How redneck can you get?

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Lawn mowers come in all sizes and shapes, and Sunday’s Redneck Rodeo at Bayfest in Port Rowan had six of them.


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“It was fun,” said defending Redneck Rodeo champion Ian Chevalier from Port Rowan, who was racing a vintage 1968-1970 10hp Wheel Horse. “I mean, some had hydro-static so it’s not as easy to do…”

Hydrostatic mowers have advantages over gear-driven mechanical-belt mowers, including more power, quicker response, better braking and maneuverability. Which meant one of the mowers Sunday afternoon had an advantage. But all participants seemed to have fun, including riders on three significantly slower mowers.

The race format changed slightly from previous years. In past years competitors raced to the far end of the roped-off street (maybe 50-75m), came to a complete stop, hopped off the mower and physically lifted the front end around until it was facing the opposite direction, jumped back on and raced to the finish. This year, two chairs at the far end allowed riders to swing around and return without getting off the mowers.

The big surprise, at least in the first couple of heats, was watching both riders veer to their ‘outside’ lane turning to meet on the ‘inside’ track – nearly colliding head-on.

“I wasn’t anticipating him going to the outside, we should have probably planned that,” said Chevalier. “But he was right, we’ve got people sitting close the end there. Next year we’ll pre-plan things.”

Six entries competed in the two-mower heats. Two losses meant elimination, and Chevalier’s came earlier than expected giving him fourth place to go with second in 2016 and a 2017 first-place ribbon.


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“It’s a lot of fun, the kids love it,” said Chevalier, enjoying post-race ice cream from Twins Ice Cream Parlour with his family. “It’s all for fun, that’s for sure.”

Port Rowan’s Brad Meyers took the second-place prize Sunday racing an unknown make and model that he refurbished about four years ago.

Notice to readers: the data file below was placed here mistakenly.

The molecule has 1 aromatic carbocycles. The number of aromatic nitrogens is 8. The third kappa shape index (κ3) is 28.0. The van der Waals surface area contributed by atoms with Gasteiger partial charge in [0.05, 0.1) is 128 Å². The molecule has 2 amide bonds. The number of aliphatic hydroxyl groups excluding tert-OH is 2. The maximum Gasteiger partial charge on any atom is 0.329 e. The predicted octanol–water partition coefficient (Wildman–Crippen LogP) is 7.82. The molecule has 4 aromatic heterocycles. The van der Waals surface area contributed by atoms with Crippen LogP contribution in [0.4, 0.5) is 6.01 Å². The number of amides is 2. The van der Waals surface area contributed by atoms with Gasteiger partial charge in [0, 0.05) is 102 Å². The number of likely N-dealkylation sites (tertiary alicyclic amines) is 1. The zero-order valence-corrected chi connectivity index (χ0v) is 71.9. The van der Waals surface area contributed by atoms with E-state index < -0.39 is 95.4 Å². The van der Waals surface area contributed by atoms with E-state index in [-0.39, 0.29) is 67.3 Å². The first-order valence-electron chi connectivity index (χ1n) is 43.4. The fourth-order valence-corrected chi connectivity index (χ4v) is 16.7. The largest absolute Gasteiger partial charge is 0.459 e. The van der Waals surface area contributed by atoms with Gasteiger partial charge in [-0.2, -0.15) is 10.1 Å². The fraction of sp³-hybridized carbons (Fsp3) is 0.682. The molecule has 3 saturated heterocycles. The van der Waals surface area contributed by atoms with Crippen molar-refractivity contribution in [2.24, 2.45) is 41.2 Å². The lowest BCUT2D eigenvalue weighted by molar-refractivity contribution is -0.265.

“I don’t even know what make it is,” Meyers laughed. “I picked it up as scrap from a friend.”

“The Junky 2000,” a young supporter joked.

“Yeah, call it that if you want,” Meyers smiled. “The guy threw it out, he said it was no good. So I got it running and I cut my grass with it – and I won $50 last year with it – second – and again this year.”

He said his only initial cost was putting oil into it.

“I think he was surprised I got it running.

“Nothing’s changed,” he said, noting the ‘Junky 2000’ still has its original 10hp Briggs Stratton motor.

“I just bypassed it here, with a string,” he said, noting the shoe-lace type string attached to the ‘governor’, which regulates speed. “You want redneck, you got redneck. It looks stupid, but hey, it runs. See, I’m just bypassing the governor… but I’m taking a chance I could get a blown machine. But you know, it was scrap.”

Meyers went head to head in the final heat of the day with eventual winner Kirk Bridgman, also from the Port Rowan area. Meyers stalled at the start line in the first attempt, then gave his machine all it had in the re-run, which Bridgman won.

“It was a stock machine, it (Bridgman’s Cub Cadet) just had… what do they call it? Hydrostatic,” said Meyers, who is considering replacing engines with something a bit bigger next year. And maybe a new prop to replace the string of beer cans trailing behind.

“Redneck,” Meyers smiled.

The Redneck Rodeo, sponsored by Erie Mechanical Services, also included three earlier events – ‘Rubber Chicken Throw’ (for distance), Ball Throw Through the Toilet Seat (for accuracy), and Funny Faces (for laughs), giving kids and adults without mowers a chance to enter for prizes.

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